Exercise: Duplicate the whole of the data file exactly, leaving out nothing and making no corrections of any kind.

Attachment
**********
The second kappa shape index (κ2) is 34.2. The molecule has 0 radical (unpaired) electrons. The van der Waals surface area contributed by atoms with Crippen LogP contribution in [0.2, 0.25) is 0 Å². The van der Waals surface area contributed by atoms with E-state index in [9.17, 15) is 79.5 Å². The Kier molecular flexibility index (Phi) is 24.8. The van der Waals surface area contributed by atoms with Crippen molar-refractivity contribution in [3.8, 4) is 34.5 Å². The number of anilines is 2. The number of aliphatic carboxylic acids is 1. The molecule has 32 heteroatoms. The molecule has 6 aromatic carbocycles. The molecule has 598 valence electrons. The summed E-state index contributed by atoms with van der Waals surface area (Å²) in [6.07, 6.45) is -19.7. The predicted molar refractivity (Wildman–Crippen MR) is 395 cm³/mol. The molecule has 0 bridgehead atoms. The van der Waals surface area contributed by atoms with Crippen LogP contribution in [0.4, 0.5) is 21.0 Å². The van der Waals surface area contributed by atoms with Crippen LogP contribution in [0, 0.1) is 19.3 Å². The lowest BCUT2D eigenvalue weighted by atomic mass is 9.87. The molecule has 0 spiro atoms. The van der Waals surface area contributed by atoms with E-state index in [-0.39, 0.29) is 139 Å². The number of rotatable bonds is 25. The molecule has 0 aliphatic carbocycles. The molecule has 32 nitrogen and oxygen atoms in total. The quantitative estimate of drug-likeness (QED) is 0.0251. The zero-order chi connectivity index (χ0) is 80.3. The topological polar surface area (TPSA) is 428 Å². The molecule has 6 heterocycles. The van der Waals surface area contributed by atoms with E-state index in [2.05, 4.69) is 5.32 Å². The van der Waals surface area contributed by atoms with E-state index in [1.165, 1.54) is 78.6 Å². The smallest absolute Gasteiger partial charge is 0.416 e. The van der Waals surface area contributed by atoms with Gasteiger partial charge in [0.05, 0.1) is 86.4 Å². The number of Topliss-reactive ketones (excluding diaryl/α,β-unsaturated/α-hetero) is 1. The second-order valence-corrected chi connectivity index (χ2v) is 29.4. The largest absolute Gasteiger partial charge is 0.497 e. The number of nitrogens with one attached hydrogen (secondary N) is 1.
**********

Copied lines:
The second kappa shape index (κ2) is 34.2. The molecule has 0 radical (unpaired) electrons. The van der Waals surface area contributed by atoms with Crippen LogP contribution in [0.2, 0.25) is 0 Å². The van der Waals surface area contributed by atoms with E-state index in [9.17, 15) is 79.5 Å². The Kier molecular flexibility index (Phi) is 24.8. The van der Waals surface area contributed by atoms with Crippen molar-refractivity contribution in [3.8, 4) is 34.5 Å². The number of anilines is 2. The number of aliphatic carboxylic acids is 1. The molecule has 32 heteroatoms. The molecule has 6 aromatic carbocycles. The molecule has 598 valence electrons. The summed E-state index contributed by atoms with van der Waals surface area (Å²) in [6.07, 6.45) is -19.7. The predicted molar refractivity (Wildman–Crippen MR) is 395 cm³/mol. The molecule has 0 bridgehead atoms. The van der Waals surface area contributed by atoms with Crippen LogP contribution in [0.4, 0.5) is 21.0 Å². The van der Waals surface area contributed by atoms with Crippen LogP contribution in [0, 0.1) is 19.3 Å². The lowest BCUT2D eigenvalue weighted by atomic mass is 9.87. The molecule has 0 spiro atoms. The van der Waals surface area contributed by atoms with E-state index in [-0.39, 0.29) is 139 Å². The number of rotatable bonds is 25. The molecule has 0 aliphatic carbocycles. The molecule has 32 nitrogen and oxygen atoms in total. The quantitative estimate of drug-likeness (QED) is 0.0251. The zero-order chi connectivity index (χ0) is 80.3. The topological polar surface area (TPSA) is 428 Å². The molecule has 6 heterocycles. The van der Waals surface area contributed by atoms with E-state index in [2.05, 4.69) is 5.32 Å². The van der Waals surface area contributed by atoms with E-state index in [1.165, 1.54) is 78.6 Å². The smallest absolute Gasteiger partial charge is 0.416 e. The van der Waals surface area contributed by atoms with Gasteiger partial charge in [0.05, 0.1) is 86.4 Å². The number of Topliss-reactive ketones (excluding diaryl/α,β-unsaturated/α-hetero) is 1. The second-order valence-corrected chi connectivity index (χ2v) is 29.4. The largest absolute Gasteiger partial charge is 0.497 e. The number of nitrogens with one attached hydrogen (secondary N) is 1.